Wikis: The Good, the Bad, and the Ugly

Before this assignment, I had no idea how many Wikis existed online.  I had heard of Wikipedia, but that was about it.  As both a student and an educator, I was not fond of Wikipedia.  Fearful of misrepresentations, falsehoods, and lack of depth, I rarely used Wikipedia when researching topics.  I constantly reminded my students to utilize reputable sources when conducting research.  Inevitably, one of my students would ask about Wikipedia; my answer was always something along the lines of “You can’t trust the information on Wikipedia, because anyone can edit Wikipedia pages,” or “use the links on the bottom of the page to do your own research.”  After going through the process of creating a Wikipedia page, I have gained a sense of respect for this online encyclopedia.  I will still tell my students to take Wikipedia with a grain of salt, as all researchers should approach any source; but, I will stop haranguing the use of Wikipedia as a source.

I spent a few hours clicking through Wikipedia pages, reading the “talk” portions, and seriously wondering if I would ever find a topic worth editing.  Dr. Madsen-Brooks had sufficiently scared me from creating a new Wikipedia page, so I began searching for a “stub” article.  I eventually stumbled across the Wikipedia “page” on the Nevada caucuses.  I say “page” because this article was the epitome of a Wikipedia “stub.”  The entire article read “The Nevada caucuses are held every four years to determine whom Nevada’s delegates will support in choosing Republican and Democratic presidential candidates.  Since 2008, the Nevada caucuses have been scheduled early in the nomination process.”  As is, this article was, in all reality, completely useless.  I set out to remedy this and began extensively researching the Nevada caucuses.  The updated version, a complete article, can be viewed at

In modeled my Nevada caucuses Wikipedia article on the Iowa caucuses page in order to legitimize the article.  I actually posted this information onto the “talk” page in hopes of deterring Wikipedia editors from deleting my article entirely.  As for style and content, I strived to copy the Iowa caucuses page as closely as possible.  The two pages now have similar subsections and look relatively the same.  Creating a Wikipedia article is much harder than it seems.  I thought I would be able copy and paste my article from Microsoft Word and be done within a matter of a few clicks.  I was sadly mistaken.  After much confusion, I ended up opening the Iowa caucuses “edit” page next the Nevada caucuses “edit” page and trying to mirror the symbols as best I could.  Once I began writing in “Wikipedia text language,” I grasped certain things rather quickly; for example, “[[]]” internally links words to other Wikipedia pages.  Creating references and citations, on the other, was much more difficult.  After about two and a half hours of adding “Wikipedia text language” to my article, I was ready to publish.  The links worked and the article looked professional.  I keep checking the article and “talk” page for the Nevada caucuses; so far, no one has edited or deleted the article.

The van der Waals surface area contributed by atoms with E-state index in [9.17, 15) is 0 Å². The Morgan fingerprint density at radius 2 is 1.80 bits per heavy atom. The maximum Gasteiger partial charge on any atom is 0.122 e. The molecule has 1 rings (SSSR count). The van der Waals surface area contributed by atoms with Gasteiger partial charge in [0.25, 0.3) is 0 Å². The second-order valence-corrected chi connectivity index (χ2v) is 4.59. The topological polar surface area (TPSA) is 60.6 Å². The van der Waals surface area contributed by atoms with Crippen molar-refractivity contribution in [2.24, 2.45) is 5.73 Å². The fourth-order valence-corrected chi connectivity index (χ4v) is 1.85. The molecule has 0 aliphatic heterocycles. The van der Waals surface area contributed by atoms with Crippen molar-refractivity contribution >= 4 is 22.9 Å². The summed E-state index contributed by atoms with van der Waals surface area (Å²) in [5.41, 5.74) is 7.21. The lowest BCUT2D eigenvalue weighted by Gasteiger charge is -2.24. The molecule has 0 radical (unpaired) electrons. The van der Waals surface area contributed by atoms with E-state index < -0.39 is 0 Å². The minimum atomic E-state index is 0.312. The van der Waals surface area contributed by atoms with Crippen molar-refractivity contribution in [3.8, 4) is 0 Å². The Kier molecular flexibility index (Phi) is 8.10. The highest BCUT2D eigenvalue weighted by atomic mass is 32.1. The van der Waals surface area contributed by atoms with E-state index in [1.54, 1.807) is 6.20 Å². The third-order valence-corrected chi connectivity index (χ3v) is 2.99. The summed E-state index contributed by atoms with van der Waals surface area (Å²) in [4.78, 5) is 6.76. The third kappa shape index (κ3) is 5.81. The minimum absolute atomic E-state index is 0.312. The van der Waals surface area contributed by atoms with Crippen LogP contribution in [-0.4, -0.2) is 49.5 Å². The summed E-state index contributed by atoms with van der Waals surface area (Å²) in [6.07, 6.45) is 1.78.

Based off of this experience, Dr. Madsen-Brooks’ explanations of Wikipedia culture, and reading numerous “talk” pages, I now realize that Wikipedia is a fairly reputable source.  Why anyone in their right mind would try and change Wikipedia pages just to add lies and misconceptions is beyond me.  I also realize that many individuals, mostly young, white, males that have nothing better to do, constantly police Wikipedia to fix postings that fail to express general consensus regarding specific issues.  This experience has given me a newfound faith in the information that exists on Wikipedia.  I will no longer harangue my students and colleagues for using Wikipedia.

I had much less apprehension about posting to the Boise Wiki.  I wrote my article on the Boise Architecture Project, a local, student-based project I recently discovered.  Seeing as the Boise Wiki is a local Wiki meant to benefit the greater community, I strived to write accessibly.  Rather than posting a huge chunk of information, I decided to break the information up into readable sections that would entice Boise Wiki users to read the majority of the post.  My Boise Architecture Project article can be found at  At first, I found the Boise Wiki very user friendly.  Initially, I copied my article from Microsoft Word and simply pasted it into the Boise Wiki; this worked perfectly fine.  After browsing through other entries on the Boise Wiki, I realized that most of the entries contained pictures, which prompted me to search for Creative Commons pictures that would tie in with my article.  I found three pictures that I felt complemented the information I posted about the Boise Architecture Project, and proceeded to try and paste them into the Boise Wiki.  This process was extremely frustrating, because there is no usable formatting button.  I tried to format the pictures for about thirty minutes before giving up and simply placing the photos in between paragraphs.  Besides this frustration, the Boise Wiki was fairly easy to use.  My only advice for future Boise Wiki and Wikipedia editors would be to begin as soon as possible because, inevitably, there will be issues you need to conquer.

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